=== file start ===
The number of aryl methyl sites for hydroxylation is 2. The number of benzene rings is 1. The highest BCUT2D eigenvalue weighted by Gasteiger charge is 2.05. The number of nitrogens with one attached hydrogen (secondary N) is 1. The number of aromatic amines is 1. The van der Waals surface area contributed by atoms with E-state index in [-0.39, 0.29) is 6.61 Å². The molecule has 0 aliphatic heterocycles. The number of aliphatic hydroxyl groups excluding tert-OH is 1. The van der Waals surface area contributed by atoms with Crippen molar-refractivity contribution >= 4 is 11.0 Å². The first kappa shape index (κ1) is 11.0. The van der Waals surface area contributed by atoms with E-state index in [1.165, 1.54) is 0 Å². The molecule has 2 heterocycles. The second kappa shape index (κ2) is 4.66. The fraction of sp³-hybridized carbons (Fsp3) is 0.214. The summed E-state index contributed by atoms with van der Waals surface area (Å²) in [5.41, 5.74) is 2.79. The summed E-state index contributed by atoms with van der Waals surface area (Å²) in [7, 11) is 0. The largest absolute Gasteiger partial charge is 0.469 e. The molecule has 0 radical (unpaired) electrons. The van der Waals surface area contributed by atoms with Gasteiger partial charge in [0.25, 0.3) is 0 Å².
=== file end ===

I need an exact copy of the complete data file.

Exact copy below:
The number of aryl methyl sites for hydroxylation is 2. The number of benzene rings is 1. The highest BCUT2D eigenvalue weighted by Gasteiger charge is 2.05. The number of nitrogens with one attached hydrogen (secondary N) is 1. The number of aromatic amines is 1. The van der Waals surface area contributed by atoms with E-state index in [-0.39, 0.29) is 6.61 Å². The molecule has 0 aliphatic heterocycles. The number of aliphatic hydroxyl groups excluding tert-OH is 1. The van der Waals surface area contributed by atoms with Crippen molar-refractivity contribution >= 4 is 11.0 Å². The first kappa shape index (κ1) is 11.0. The van der Waals surface area contributed by atoms with E-state index in [1.165, 1.54) is 0 Å². The molecule has 2 heterocycles. The second kappa shape index (κ2) is 4.66. The fraction of sp³-hybridized carbons (Fsp3) is 0.214. The summed E-state index contributed by atoms with van der Waals surface area (Å²) in [5.41, 5.74) is 2.79. The summed E-state index contributed by atoms with van der Waals surface area (Å²) in [7, 11) is 0. The largest absolute Gasteiger partial charge is 0.469 e. The molecule has 0 radical (unpaired) electrons. The van der Waals surface area contributed by atoms with Gasteiger partial charge in [0.25, 0.3) is 0 Å².